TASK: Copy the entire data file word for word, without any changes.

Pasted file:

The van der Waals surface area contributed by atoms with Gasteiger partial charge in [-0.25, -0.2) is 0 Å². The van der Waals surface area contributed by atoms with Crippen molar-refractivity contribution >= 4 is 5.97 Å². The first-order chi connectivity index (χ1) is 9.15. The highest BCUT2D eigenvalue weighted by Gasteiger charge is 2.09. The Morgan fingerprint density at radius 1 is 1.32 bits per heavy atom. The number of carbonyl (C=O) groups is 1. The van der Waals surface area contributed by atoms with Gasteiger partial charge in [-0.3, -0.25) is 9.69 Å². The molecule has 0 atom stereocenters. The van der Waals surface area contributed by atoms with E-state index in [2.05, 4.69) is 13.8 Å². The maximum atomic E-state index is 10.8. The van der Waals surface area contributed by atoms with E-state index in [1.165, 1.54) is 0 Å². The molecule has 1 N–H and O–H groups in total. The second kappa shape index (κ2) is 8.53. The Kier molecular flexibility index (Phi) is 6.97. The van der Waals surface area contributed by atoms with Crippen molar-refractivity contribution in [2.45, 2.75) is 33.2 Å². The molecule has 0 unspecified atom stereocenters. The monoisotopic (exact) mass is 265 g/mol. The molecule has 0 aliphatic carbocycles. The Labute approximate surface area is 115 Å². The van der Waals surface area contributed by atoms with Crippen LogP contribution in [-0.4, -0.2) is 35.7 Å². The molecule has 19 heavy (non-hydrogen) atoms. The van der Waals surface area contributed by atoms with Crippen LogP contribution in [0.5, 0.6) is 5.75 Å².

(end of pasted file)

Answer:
The van der Waals surface area contributed by atoms with Gasteiger partial charge in [-0.25, -0.2) is 0 Å². The van der Waals surface area contributed by atoms with Crippen molar-refractivity contribution >= 4 is 5.97 Å². The first-order chi connectivity index (χ1) is 9.15. The highest BCUT2D eigenvalue weighted by Gasteiger charge is 2.09. The Morgan fingerprint density at radius 1 is 1.32 bits per heavy atom. The number of carbonyl (C=O) groups is 1. The van der Waals surface area contributed by atoms with Gasteiger partial charge in [-0.3, -0.25) is 9.69 Å². The molecule has 0 atom stereocenters. The van der Waals surface area contributed by atoms with E-state index in [2.05, 4.69) is 13.8 Å². The maximum atomic E-state index is 10.8. The van der Waals surface area contributed by atoms with E-state index in [1.165, 1.54) is 0 Å². The molecule has 1 N–H and O–H groups in total. The second kappa shape index (κ2) is 8.53. The Kier molecular flexibility index (Phi) is 6.97. The van der Waals surface area contributed by atoms with Crippen molar-refractivity contribution in [2.45, 2.75) is 33.2 Å². The molecule has 0 unspecified atom stereocenters. The monoisotopic (exact) mass is 265 g/mol. The molecule has 0 aliphatic carbocycles. The Labute approximate surface area is 115 Å². The van der Waals surface area contributed by atoms with Crippen LogP contribution in [-0.4, -0.2) is 35.7 Å². The molecule has 19 heavy (non-hydrogen) atoms. The van der Waals surface area contributed by atoms with Crippen LogP contribution in [0.5, 0.6) is 5.75 Å².